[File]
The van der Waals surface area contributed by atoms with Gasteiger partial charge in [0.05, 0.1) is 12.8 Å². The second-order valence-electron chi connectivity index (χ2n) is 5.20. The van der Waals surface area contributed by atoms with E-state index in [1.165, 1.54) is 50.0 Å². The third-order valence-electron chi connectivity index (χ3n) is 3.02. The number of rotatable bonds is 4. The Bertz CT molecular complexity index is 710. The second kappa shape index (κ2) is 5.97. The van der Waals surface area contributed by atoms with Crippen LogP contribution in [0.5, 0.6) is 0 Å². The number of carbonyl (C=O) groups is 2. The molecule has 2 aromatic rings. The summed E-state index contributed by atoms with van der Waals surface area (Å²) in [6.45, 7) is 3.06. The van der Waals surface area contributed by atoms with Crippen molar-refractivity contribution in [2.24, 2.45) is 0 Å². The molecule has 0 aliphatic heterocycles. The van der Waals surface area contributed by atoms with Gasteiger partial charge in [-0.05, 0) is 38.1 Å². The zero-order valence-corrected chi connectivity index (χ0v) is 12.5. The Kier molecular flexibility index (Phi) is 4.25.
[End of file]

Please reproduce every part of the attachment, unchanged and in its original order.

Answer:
The van der Waals surface area contributed by atoms with Gasteiger partial charge in [0.05, 0.1) is 12.8 Å². The second-order valence-electron chi connectivity index (χ2n) is 5.20. The van der Waals surface area contributed by atoms with E-state index in [1.165, 1.54) is 50.0 Å². The third-order valence-electron chi connectivity index (χ3n) is 3.02. The number of rotatable bonds is 4. The Bertz CT molecular complexity index is 710. The second kappa shape index (κ2) is 5.97. The van der Waals surface area contributed by atoms with Crippen LogP contribution in [0.5, 0.6) is 0 Å². The number of carbonyl (C=O) groups is 2. The molecule has 2 aromatic rings. The summed E-state index contributed by atoms with van der Waals surface area (Å²) in [6.45, 7) is 3.06. The van der Waals surface area contributed by atoms with Crippen molar-refractivity contribution in [2.24, 2.45) is 0 Å². The molecule has 0 aliphatic heterocycles. The van der Waals surface area contributed by atoms with Gasteiger partial charge in [-0.05, 0) is 38.1 Å². The zero-order valence-corrected chi connectivity index (χ0v) is 12.5. The Kier molecular flexibility index (Phi) is 4.25.